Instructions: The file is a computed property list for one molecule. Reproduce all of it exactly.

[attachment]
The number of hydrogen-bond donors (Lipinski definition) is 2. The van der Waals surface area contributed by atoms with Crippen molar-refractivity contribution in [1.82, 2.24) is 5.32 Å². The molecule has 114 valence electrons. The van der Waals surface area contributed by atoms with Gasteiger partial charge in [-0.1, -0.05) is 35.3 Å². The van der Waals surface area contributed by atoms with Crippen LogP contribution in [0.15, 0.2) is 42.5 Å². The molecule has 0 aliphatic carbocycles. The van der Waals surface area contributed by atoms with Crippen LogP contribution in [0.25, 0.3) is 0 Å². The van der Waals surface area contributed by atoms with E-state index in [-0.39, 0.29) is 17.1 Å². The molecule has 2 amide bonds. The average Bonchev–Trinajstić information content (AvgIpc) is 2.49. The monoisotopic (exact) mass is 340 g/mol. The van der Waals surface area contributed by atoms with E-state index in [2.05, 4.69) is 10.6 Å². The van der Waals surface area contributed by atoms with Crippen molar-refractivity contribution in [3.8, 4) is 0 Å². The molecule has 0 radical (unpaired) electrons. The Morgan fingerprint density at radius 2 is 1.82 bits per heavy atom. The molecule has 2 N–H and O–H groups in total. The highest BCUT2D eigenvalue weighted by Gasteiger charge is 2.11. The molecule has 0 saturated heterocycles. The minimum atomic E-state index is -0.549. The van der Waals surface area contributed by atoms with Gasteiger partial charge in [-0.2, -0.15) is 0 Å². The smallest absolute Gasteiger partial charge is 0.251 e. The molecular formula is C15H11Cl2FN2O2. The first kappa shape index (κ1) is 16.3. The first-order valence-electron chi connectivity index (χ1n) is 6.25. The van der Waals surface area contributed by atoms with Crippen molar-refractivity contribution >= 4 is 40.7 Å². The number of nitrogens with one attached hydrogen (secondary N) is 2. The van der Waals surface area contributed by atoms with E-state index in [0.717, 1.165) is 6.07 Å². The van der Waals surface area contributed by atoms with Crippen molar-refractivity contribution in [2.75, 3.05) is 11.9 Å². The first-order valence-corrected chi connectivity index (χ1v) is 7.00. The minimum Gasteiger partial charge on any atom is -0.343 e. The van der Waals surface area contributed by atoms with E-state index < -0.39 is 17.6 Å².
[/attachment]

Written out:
The number of hydrogen-bond donors (Lipinski definition) is 2. The van der Waals surface area contributed by atoms with Crippen molar-refractivity contribution in [1.82, 2.24) is 5.32 Å². The molecule has 114 valence electrons. The van der Waals surface area contributed by atoms with Gasteiger partial charge in [-0.1, -0.05) is 35.3 Å². The van der Waals surface area contributed by atoms with Crippen LogP contribution in [0.15, 0.2) is 42.5 Å². The molecule has 0 aliphatic carbocycles. The van der Waals surface area contributed by atoms with Crippen LogP contribution in [0.25, 0.3) is 0 Å². The van der Waals surface area contributed by atoms with E-state index in [-0.39, 0.29) is 17.1 Å². The molecule has 2 amide bonds. The average Bonchev–Trinajstić information content (AvgIpc) is 2.49. The monoisotopic (exact) mass is 340 g/mol. The van der Waals surface area contributed by atoms with E-state index in [2.05, 4.69) is 10.6 Å². The van der Waals surface area contributed by atoms with Crippen molar-refractivity contribution in [3.8, 4) is 0 Å². The molecule has 0 radical (unpaired) electrons. The Morgan fingerprint density at radius 2 is 1.82 bits per heavy atom. The molecule has 2 N–H and O–H groups in total. The highest BCUT2D eigenvalue weighted by Gasteiger charge is 2.11. The molecule has 0 saturated heterocycles. The minimum atomic E-state index is -0.549. The van der Waals surface area contributed by atoms with Gasteiger partial charge in [-0.2, -0.15) is 0 Å². The smallest absolute Gasteiger partial charge is 0.251 e. The molecular formula is C15H11Cl2FN2O2. The first kappa shape index (κ1) is 16.3. The first-order valence-electron chi connectivity index (χ1n) is 6.25. The van der Waals surface area contributed by atoms with Crippen molar-refractivity contribution >= 4 is 40.7 Å². The number of nitrogens with one attached hydrogen (secondary N) is 2. The van der Waals surface area contributed by atoms with E-state index in [0.717, 1.165) is 6.07 Å². The van der Waals surface area contributed by atoms with Crippen molar-refractivity contribution in [2.75, 3.05) is 11.9 Å². The first-order valence-corrected chi connectivity index (χ1v) is 7.00. The minimum Gasteiger partial charge on any atom is -0.343 e. The van der Waals surface area contributed by atoms with E-state index < -0.39 is 17.6 Å².